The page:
South Texas Sweet Funk

St. Edward’s University, Austin

“South Texas Sweet Funk,” affably inconclusive as a title but for its pithy connotations and desultory open-ended nature, is an art of eloquent content among other things: armadillos out of that gentle Austin congregation, Wonder Wart Hog, mama plants, the waggish not-so-dumb regard of vermicular noodles and weenies, a plucky flying machine consigned never to be wafted away—all as indigenous and as popular with a numerically indifferent, but esthetically demanding, clientele as the chili contest at Terlingua or the Huntsville Rodeo, though not as institutionalized. An assortment of some of its more picaresque topics appeared at St. Edward’s in an alert and erudite probe into a genuinely vital taproots/earthy art in Texas worth the probing.

As in much earlier identified funk art, this too may be securely regarded as ideologically private, typified by a built-in collective detachment from the public in general. Some of the work happens to be by artists of perhaps, in this context, lamentably wide repute, such as Luis Jimenez, or, more honorably, with alternative society credentials of long-standing, such as Gilbert Shelton and Jim Franklin, or, less accountably, of possible regional acceptance: the making of South Texas funk, being so entirely of personal motivation after all, seems a deliberate rejection merely of the most immediate and specific audience—but this only in the most candidly hostile communities where detachment itself is sometimes an effort, and the result is less sweet. In any case, the works hardly seethe with anarchy or tingle with shock. And you would search hard for serious tampering with occult mystiques: nobody’s taking time to consult the I Ching along Terry Allen’s Mexican border.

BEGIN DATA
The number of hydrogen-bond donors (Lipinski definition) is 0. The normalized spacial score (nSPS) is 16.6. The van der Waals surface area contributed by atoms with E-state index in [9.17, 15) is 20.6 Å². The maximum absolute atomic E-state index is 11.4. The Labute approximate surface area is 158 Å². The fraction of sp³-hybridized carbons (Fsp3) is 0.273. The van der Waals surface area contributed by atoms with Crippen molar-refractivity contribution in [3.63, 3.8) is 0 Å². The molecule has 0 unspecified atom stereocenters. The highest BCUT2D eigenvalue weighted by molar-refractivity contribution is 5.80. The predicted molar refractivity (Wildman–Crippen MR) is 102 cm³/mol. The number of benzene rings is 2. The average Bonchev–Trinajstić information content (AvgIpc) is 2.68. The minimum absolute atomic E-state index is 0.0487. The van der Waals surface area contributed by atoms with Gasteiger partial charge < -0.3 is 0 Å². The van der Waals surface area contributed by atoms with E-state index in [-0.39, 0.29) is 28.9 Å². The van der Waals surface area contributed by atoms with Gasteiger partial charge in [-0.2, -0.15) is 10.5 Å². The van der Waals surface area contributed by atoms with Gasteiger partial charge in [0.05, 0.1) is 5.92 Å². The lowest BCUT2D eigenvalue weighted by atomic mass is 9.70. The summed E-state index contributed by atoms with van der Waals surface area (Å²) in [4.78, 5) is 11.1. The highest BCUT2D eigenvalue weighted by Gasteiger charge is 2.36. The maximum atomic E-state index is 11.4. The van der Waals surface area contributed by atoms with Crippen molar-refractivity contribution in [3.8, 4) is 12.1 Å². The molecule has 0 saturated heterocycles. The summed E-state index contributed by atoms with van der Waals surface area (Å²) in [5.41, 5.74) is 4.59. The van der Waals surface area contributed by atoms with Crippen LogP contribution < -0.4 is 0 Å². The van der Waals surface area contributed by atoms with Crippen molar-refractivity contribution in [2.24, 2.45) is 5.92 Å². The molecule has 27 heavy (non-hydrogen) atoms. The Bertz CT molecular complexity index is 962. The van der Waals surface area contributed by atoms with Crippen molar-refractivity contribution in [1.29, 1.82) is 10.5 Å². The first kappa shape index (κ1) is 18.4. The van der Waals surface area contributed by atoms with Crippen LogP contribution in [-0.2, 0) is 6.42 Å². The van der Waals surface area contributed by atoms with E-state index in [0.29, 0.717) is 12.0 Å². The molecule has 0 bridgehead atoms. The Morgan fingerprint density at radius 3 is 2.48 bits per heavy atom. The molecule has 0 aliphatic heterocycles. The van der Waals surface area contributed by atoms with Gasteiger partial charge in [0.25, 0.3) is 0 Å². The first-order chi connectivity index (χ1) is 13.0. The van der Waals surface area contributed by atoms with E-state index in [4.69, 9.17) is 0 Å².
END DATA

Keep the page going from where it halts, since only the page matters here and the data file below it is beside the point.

As usual, when considering a group, the concern is with a number of particulars, which here are extremely diversified, the stylistic differences being far more visibly apparent and esthetically significant than any similarities. But the genotype of funk has never seemed so much a unilateral manner as multiple manifestations of an attitude—accommodatingly spacious and porous and also exceedingly persistent. At the business end of the South Texas species, it may be college humor at its grittiest concentrated through generous experience into some native hard-core hedonism, understudied always with an astonishing degree of intellect. More common ground lies in the implication of a story-telling line, a puckish continuity in which each of the works might present some ongoing predicament, urgent or irrelevant, peopled by congenially assorted randy and quixotic subjects discovered askew in miscast materials.

A welcome relief is that the exhibition is not a trumped-up find: there is a skepticism about accepting out of hand the credibility of a contemporary collection that purports to be uniquely endemic. Besides those named, the artists are Barry Buxkamper, Mel Casas, Tom Cooney, Steve Gosnell, George T. Green, Frank Hein, Bobbie Moore, Jim Morris, June Robinson, Jim Roche, Robert Wade, Fred Whitehead and Glenn Whitehead. That constitutes some range, but still not a smidgen of doubt as to the authenticity, or about the qualitative representation of what the exhibit’s curator, Dave Hickey, intended: that “the show does define, in an embryonic way, a regional sensibility.” His selective nibbling at this sensibility, the very looseness and pervasiveness of which make it an elusive enterprise in any number of categories, is remarkable both for the singularity of the individual varieties and for the inclusive succinctness of the proof of the species. However complex the sources and even regardless of the good ones who got away, it seems unlikely that exposing it in plain sight in Austin has affected it very much one way or another.

Martha Utterback